Hemp also derives from Cannabis , but generally refers to plants cultivated for non-drug use. Hemp also contains much higher concentrations of CBD and a much lower concentration of THC (<0.3%). Historically, hemp has been used to make rope, fabrics, or textiles.

Medical Marijuana

Medical marijuana is now legal in 33 states and the District of Columbia. For recreational use, marijuana is legal in 10 US states and in DC. In recent years, the number of patients who are turning to Cannabis for medical treatment is increasing. Marijuana has been a therapeutic treatment for cancer patients; it has been shown to treat pain, nausea, and cachexia. Marijuana is also now used as a treatment for Alzheimer’s disease, chronic pain, Crohn’s disease, and many other conditions.

CBD is generally sold formulated into an oil and has been touted as a solution to pain, insomnia, anxiety, and a wide range of other medical conditions. CBD oil is expected to become a billion-dollar industry in coming years. It is important to note, however, that despite the oil’s growing popularity, it remains largely unstudied and unregulated.

CBD is readily available for purchase online, but it has varying levels of legality in the United States. Although several US states have specific laws regarding CBD, it remains a controlled substance by the Drug Enforcement Agency, and is classified as a Schedule I drug. This designation remains despite the passage of the 2018 Farm Bill (which legalized the broad cultivation of hemp, under outlined restrictions).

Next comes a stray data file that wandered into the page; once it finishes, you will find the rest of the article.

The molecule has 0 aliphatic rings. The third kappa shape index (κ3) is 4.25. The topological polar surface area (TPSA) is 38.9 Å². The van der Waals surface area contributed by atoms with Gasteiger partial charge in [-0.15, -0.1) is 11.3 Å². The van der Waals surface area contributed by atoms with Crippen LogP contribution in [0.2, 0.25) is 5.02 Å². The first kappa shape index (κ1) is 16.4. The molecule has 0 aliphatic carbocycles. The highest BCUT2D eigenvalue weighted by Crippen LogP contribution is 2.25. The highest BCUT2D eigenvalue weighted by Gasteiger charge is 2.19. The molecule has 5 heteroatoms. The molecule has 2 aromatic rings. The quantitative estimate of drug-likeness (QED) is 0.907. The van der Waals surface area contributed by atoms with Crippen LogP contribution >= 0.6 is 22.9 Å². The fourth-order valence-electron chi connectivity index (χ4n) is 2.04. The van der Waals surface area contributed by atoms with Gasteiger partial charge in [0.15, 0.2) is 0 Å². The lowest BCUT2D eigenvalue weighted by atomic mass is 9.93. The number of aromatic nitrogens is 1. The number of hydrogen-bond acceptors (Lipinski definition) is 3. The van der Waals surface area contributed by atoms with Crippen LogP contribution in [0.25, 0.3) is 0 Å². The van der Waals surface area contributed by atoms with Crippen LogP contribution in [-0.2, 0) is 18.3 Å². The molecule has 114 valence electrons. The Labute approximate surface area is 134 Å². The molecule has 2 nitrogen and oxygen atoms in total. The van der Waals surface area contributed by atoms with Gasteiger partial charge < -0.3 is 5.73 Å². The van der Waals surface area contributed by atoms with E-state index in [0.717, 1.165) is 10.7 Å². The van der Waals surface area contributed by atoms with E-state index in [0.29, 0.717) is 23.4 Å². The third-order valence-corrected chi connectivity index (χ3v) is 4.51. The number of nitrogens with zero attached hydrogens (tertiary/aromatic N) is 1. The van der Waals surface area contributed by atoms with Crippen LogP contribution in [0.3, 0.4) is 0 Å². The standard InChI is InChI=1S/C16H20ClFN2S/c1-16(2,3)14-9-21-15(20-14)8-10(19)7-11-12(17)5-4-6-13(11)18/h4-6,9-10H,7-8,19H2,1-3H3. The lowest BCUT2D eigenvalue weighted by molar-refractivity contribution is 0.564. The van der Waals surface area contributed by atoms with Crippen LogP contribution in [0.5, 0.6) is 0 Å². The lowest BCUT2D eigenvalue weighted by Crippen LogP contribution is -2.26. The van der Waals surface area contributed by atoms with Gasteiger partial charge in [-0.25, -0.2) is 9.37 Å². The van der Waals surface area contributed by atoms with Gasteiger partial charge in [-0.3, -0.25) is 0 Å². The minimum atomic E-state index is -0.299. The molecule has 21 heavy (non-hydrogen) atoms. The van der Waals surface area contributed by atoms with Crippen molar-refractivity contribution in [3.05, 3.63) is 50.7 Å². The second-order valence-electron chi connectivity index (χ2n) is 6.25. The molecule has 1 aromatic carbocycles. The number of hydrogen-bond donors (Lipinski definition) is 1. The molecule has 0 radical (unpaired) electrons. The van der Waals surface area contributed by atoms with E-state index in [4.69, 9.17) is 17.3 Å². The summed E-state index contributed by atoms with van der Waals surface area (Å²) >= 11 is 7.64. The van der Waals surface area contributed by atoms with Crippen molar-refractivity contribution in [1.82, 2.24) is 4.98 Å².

There is a lack of high-quality, large-population studies on CBD use in humans. Large-scale, randomized clinical trials are needed, but it has been proposed as a potential therapy for a range of conditions, including anxiety, Parkinson’s, chronic pain, schizophrenia, and multiple sclerosis. Many users anecdotally claim it has pain-relieving benefits and use it as a treatment for muscle aches, inflammation, and pain. Other people use it to ease anxiety and insomnia.

There currently exists only one FDA approved medication that contains CBD: a seizure medication called Epidiolex, which is used to treat two particularly severe seizure disorders in children.

CBD is most commonly available in the form of an oil or drops. It may also be formulated into a balm, patch, or topical. There are also edible formulations, such as chewing gum, gummies, cookies, and brownies.

Nursing Considerations

It is not likely that a patient will mention the use of CBD oil during a medication reconciliation, so it is important to ask patients about all products they use, including herbs, supplements, and oils. Patients should know that CBD oil may interact with other medications (such as blood thinners), and it could potentially increase the level of certain drugs in the bloodstream. Although side effects are anecdotally infrequent, it may cause sedation, fatigue, or nausea or diarrhea.